With the festival's ninth season fast approaching (Nov. 3-12), Clark admits he is making full use of the notes Hutti left behind, along with her film insider's Rolodex. "A lot of things were in process, so I'm going through her folders one by one and figuring out her filing systems. I had a very good sense of a lot of things that were in play already."
Clark says his primary job is "obtaining the product," with the actual selection of films "evolving into a little bit more of a committee approach. There was a program committee in the past, but a lot of things were funneled through Audrey. We're broadening that out a little bit." The group meets every two weeks to build their collective wish list. Some of those committee members have already been to the Sundance Film Festival, Hutti went to the festival in Cleveland, and there are plans to go to Telluride this September. Clark says they're all following the trade publications as well, checking out indieWIRE on the Web and perusing catalogs from other festivals, but, he cautions, "Just because we like something doesn't mean we get it, either."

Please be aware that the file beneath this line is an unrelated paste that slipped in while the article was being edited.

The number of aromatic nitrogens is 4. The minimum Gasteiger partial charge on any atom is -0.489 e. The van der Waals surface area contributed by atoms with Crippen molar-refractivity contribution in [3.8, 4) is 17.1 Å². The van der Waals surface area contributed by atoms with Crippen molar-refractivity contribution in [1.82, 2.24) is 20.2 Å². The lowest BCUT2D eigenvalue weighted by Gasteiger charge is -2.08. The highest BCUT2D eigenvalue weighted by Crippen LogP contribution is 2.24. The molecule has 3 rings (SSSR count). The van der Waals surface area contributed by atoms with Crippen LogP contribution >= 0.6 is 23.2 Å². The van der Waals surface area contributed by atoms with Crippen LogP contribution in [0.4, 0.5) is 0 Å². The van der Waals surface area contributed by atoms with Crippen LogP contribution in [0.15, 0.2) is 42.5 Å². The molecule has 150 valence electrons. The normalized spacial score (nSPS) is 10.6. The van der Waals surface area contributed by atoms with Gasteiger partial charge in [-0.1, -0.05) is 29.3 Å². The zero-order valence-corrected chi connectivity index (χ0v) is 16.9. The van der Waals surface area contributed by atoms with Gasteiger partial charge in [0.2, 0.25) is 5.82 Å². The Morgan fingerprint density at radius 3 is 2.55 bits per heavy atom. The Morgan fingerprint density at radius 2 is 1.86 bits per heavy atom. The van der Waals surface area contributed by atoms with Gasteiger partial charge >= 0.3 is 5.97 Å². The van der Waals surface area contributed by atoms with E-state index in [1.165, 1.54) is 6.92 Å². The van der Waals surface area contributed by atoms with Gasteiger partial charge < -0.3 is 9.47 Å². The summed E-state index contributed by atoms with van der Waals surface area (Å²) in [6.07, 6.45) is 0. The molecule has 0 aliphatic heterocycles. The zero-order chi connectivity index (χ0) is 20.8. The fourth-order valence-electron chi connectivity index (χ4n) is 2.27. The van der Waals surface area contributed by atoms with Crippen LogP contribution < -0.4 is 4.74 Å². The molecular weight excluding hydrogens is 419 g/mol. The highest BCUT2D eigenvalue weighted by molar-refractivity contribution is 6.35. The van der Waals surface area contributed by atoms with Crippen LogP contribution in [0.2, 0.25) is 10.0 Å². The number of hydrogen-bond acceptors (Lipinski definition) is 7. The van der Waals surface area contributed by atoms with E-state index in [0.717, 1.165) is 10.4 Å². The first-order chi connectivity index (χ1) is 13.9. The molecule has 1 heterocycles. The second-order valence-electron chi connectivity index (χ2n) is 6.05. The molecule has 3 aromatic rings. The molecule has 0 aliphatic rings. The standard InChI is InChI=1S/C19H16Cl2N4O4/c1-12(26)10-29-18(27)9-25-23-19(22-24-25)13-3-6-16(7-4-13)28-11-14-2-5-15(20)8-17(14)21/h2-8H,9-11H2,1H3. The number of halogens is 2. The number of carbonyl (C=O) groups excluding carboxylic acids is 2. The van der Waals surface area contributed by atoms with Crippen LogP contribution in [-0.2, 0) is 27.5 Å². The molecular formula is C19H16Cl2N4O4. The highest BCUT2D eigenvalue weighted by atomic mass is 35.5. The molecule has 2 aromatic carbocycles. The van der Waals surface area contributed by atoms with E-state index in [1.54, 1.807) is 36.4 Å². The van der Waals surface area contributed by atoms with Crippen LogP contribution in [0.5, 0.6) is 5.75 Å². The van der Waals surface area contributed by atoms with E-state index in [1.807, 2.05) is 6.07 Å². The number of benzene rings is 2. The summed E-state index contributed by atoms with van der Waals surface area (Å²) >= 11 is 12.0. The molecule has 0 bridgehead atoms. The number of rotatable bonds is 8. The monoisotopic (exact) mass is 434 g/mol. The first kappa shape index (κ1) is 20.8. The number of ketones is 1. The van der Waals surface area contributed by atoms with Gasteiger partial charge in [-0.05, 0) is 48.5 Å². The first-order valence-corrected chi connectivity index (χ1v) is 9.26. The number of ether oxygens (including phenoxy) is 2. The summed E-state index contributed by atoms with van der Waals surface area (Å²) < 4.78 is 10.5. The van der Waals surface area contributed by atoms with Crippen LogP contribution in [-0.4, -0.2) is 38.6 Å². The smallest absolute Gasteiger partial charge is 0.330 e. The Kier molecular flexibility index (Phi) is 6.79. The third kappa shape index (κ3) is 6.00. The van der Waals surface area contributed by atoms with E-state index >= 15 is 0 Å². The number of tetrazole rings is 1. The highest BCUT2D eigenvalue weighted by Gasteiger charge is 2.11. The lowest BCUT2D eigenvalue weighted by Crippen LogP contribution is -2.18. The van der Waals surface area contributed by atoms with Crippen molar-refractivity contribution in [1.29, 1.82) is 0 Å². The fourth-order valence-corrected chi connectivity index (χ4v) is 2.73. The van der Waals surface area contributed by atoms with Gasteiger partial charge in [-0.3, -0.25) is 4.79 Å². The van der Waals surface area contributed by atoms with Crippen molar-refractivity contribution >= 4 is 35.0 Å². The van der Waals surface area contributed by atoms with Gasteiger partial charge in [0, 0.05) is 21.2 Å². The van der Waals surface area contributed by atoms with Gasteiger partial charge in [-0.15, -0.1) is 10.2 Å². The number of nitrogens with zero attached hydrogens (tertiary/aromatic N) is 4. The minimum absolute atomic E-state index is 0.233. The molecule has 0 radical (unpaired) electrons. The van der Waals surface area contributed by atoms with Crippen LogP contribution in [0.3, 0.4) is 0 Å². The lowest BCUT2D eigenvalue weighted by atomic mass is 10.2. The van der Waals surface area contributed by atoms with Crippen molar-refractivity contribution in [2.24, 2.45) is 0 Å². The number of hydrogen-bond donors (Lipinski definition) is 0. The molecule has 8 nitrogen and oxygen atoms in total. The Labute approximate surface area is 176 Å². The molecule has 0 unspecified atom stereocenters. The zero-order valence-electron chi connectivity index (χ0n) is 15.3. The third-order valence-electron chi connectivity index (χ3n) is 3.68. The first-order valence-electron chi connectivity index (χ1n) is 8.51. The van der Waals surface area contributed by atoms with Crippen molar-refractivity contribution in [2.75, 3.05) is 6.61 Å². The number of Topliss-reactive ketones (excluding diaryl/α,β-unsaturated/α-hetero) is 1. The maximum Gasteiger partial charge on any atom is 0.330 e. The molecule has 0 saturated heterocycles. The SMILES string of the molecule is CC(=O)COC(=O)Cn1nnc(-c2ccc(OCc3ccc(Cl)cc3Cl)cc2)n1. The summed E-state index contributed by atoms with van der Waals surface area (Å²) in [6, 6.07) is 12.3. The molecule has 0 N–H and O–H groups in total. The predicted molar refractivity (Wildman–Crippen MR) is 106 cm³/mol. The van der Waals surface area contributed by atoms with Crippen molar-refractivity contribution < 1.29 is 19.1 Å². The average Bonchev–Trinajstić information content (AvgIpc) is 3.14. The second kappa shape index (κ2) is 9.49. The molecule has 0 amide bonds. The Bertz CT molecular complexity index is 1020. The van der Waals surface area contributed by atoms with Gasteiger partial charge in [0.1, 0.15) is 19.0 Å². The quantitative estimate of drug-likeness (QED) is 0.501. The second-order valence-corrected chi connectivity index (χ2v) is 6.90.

Following that note of caution, Clark's description of his experience with "obtaining the product" doesn't inspire confidence: "I've observed the process, but I've worked in public service. I've worked in restaurants and hotels and things for most of my life. I'm used to dealing with the public and dealing with people on the phone -- not so much the negotiation part of it, but I think I can work that out."
At least he doesn't say he's a people person.
"The lack of formal educational training is shocking. I'm talking film theory, criticism and practice -- not people who've taken a video class here or have done work in video programming or broadcasting or have written a film script. These people are not professionals, and they should not be programming. I am frankly surprised that they have received as much public funding as they have, because that's usually an important criterion for funding: 'What are the professional qualifications of the staff?'"